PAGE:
A ‘humbling experience’: Michigan Medicine volunteers help refugees from Afghanistan
The organization’s mission is to advance health to serve Michigan and the world. There are times, however, when those from across the world come here to Michigan — where they can reap the benefits of the caring and generosity of Michigan Medicine faculty and staff.
That’s what happened late last month at the Luke Clinic in Detroit, when more than 30 pregnant and new mothers were treated at no cost by staff and volunteers of the clinic, including 17 volunteers from Michigan Medicine. Fifteen of those 17 came from the Department of Family Medicine.
All patients were refugees from Afghanistan.
“We had physicians, nurses, medical assistants, a maternal fetal specialist, interpreters and administrative staff members volunteer their time,” said Katherine Gold, M.D., M.S.W., M.S., associate professor of family medicine and obstetrics and gynecology. “In the end, we heard some incredible stories of hardships that these women have been through. It was a humbling experience for us all.”
The Luke Clinic provides free prenatal, postpartum and infant care through one year of a newborn’s life to any family in the region. It meets twice a month in the city of Detroit and twice a month in Flint. Since its inception, the clinic has seen almost 650 patients.
For the last three years, physicians from the Department of Family Medicine have provided regular staffing for the Luke Clinic, and two of the physicians serve as medical directors at the clinic.
After the political and military unrest in Afghanistan, the clinic’s executive director, Penny Armbruster, reached out to the state of Michigan and refugee agencies to offer the clinic’s services.
That led to the creation of the specialized clinic for Afghan refugees.
At first, the Luke Clinic team wasn’t sure how many patients they would see — though they expected around 10. They ended up treating between 30 and 35 patients that day.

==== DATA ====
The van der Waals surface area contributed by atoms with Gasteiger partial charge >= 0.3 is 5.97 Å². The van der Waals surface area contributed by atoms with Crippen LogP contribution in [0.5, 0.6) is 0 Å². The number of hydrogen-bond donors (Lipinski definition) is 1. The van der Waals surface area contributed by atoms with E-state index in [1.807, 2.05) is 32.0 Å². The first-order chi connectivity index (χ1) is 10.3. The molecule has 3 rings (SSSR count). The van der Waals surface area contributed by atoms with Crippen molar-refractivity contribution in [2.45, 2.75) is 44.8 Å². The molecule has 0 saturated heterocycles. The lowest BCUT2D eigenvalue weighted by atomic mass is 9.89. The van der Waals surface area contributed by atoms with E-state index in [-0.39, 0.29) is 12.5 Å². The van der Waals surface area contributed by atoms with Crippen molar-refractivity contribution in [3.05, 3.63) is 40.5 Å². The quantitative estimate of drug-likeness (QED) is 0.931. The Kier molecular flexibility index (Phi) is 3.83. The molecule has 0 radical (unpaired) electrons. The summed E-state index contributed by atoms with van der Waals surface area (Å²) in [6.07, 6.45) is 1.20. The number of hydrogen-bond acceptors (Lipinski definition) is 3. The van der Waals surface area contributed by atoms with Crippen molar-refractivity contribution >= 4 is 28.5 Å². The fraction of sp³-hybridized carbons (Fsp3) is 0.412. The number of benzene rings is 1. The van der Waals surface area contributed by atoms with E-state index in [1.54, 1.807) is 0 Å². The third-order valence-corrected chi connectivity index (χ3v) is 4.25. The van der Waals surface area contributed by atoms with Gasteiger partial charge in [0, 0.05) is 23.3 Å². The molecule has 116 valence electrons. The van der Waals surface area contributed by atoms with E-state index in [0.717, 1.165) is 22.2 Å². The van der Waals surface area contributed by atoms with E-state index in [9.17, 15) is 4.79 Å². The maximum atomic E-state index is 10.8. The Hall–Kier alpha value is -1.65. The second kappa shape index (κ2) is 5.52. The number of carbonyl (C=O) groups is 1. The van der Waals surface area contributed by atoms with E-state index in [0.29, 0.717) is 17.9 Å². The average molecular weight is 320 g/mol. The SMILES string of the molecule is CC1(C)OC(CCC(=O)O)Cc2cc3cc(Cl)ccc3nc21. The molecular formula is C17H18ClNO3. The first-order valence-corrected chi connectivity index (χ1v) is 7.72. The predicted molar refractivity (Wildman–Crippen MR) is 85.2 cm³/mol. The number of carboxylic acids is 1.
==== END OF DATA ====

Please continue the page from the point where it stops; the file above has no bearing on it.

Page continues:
A broad range of care
Each patient who came in received some group education and orientation with the help of a medical interpreter.
Once complete, they underwent an ultrasound, received free lab work (if needed), and eventually saw a physician. All patients needing vitamins or prescription drugs were provided with free medications by the clinic.
“When a patient came in, we immediately paired them up with a volunteer who stayed with them throughout their visit,” Gold said. “That gave them someone consistent who knew their background and could provide a support system in what can be an uncomfortable situation.”
And now that the patients have been seen at the special clinic designed for Afghan refugees, they will be integrated into the regularly scheduled Luke Clinics. That means their care will remain free of charge.
Respecting culture, customs
It’s one thing to provide the right care for patients. It’s even more important to do so in a culturally-appropriate way.
With that in mind, the clinic offered a space to pray and all clinicians were women. The interpreters made it easier as well.
At the end of the day, the volunteers were already thinking ahead to determine what more they could do to help the refugees.
“We learned that many of them didn’t have adequate food or clothing at home,” Gold said. “So we’re hoping to carry out a fundraiser to assess some of their direct needs moving forward.”
For now, though, Gold and the rest of the family medicine volunteers will be able to look back at the powerful day and know that they made an impact on those who needed help.
“We couldn’t have done this without everyone who came out, so I am incredibly proud of our department,” Gold said. “It almost brings me to tears to think about it. To see so many people give up their Saturday in order to make somebody’s life just a little bit better. It was simply incredible.”
The clinic for refugees was recently featured on Fox 2 Detroit. Click here to watch that story.